Is the show inside only, or does it have both inside and outside booths? Outside booths cost less, and dealers are usually responsible for setting up their own tent (an expense in itself). Some shows offer pre-set tents which is included in their rent. Being under cover makes set-up easier and quicker. Inside booths are usually smaller and cost more, but if the show experiences bad weather, that's where all the customers will go. If you are inside or under tent cover, it may save you from a horribly bad show in bad weather.

Early on in my career I did many outdoor booths at shows, and set up my own tent (hard work, especially in hot or rainy weather). Now I just always sign up for indoor booths, and save myself a lot of aggravation. It's usually smaller in size, and my set up goes more quickly because I can only get so much stuff in that smaller booth. I've learned that I don't really NEED 20 boxes of merchandise to have a successful show, which is what I used to have to display to fill the larger outside booths. Also, I'm not worn out by the time I have my tent set - if it takes an hour to set up a tent, and then you have another 3-4 hours until you are finished with your display, it makes for a really long day .

If you don't have your own display tables, ask how much tables cost. And don't expect them to be something you can just pick up after arriving for set-up. Always order your display tables in advance. Most show promoters order tables in advance, and since they have to pay for them, may not order any extras.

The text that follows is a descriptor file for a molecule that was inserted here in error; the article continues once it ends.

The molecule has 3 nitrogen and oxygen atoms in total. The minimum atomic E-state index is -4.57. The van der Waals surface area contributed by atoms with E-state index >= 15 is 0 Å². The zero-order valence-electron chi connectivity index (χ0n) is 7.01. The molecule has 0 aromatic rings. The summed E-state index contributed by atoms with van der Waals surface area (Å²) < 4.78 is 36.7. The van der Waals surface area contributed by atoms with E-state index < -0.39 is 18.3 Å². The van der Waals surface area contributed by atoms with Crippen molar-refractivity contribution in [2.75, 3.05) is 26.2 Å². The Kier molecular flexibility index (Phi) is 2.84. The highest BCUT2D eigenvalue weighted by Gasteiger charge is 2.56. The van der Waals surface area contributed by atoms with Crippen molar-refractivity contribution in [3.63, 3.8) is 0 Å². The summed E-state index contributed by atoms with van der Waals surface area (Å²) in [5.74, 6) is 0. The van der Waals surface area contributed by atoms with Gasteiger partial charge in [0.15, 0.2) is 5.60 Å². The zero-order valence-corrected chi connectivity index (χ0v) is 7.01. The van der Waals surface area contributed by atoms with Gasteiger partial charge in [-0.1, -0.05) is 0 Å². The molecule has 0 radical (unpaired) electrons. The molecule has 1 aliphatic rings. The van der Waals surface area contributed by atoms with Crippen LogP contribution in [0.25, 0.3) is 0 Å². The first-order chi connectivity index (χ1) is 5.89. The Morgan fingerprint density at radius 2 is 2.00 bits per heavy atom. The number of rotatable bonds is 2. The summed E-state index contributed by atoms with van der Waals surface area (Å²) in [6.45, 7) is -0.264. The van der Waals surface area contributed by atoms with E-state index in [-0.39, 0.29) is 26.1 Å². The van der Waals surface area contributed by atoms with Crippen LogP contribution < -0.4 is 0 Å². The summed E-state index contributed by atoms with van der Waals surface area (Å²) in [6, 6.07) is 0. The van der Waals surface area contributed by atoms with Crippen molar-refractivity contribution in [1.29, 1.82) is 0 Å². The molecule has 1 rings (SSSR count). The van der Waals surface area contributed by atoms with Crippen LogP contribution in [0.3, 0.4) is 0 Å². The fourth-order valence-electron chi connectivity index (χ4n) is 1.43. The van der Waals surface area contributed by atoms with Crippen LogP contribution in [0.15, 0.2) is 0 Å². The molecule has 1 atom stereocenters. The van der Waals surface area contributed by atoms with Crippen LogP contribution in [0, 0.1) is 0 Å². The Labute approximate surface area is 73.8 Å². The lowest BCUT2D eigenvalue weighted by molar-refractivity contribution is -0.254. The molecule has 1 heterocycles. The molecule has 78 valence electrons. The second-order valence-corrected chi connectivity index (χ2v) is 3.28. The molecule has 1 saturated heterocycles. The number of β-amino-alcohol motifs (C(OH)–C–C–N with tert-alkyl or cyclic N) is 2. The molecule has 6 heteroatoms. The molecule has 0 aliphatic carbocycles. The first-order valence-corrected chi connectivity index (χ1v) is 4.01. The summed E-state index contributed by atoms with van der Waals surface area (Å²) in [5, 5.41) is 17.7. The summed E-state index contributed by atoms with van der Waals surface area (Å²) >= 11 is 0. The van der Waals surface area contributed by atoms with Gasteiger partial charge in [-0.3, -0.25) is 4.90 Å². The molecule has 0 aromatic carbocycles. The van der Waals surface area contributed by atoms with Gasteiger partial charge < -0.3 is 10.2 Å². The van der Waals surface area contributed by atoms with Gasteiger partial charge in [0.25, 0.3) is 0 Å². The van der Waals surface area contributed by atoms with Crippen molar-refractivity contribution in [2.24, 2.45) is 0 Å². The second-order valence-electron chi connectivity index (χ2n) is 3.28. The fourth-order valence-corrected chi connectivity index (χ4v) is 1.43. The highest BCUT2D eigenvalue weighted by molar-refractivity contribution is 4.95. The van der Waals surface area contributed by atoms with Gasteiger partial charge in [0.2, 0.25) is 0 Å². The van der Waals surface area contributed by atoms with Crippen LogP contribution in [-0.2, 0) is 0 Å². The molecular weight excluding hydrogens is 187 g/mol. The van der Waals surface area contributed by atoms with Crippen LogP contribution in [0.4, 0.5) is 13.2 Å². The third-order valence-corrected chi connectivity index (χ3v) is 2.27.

Ask to see a contract before you agree to do the show. Yes, you have to read the fine print. Do it to protect yourself. Most contracts are pretty standard, but there is the occasional quirk that can make a difference. There's an East Coast promoter known for slipping in a requirement in his contract that if you do another nearby show during the week his show is running, you will pay him $5000. He has that contract clause because he wants to make sure his dealers only do HIS show. If a dealer is doing more than one show in the same area in the same general time period, promoters know that there is a strong possibility that the dealer will show much of the same merchandise at both shows. That means that one of those shows is not getting fresh merchandise, making that show appear to be a re-hash of "old" inventory. This particular promoter is just protecting his show's reputation for having great dealers with fresh stock, but a dealer needs to know all the rules from the start. Read the fine print.

And most importantly - ask other dealers if they've done this show before, and what their opinion of it is. You'll learn a lot, both good and bad. Ask other dealers if they are still doing the show. Or, if they aren't, ask them why.

Ask a lot of questions, because you will receive many different answers. Do your homework. Then you can put all that info together and make an intelligent decision on whether you want to do a particular show. Knowing ahead of time what a show entails could save you a tremendous amount of aggravation, time and possibly some serious money.

1 comment:

Dena said...

I have been thinking about doing Allegan Flea Market Next year. Wow you sure have done a lot~Dena :-)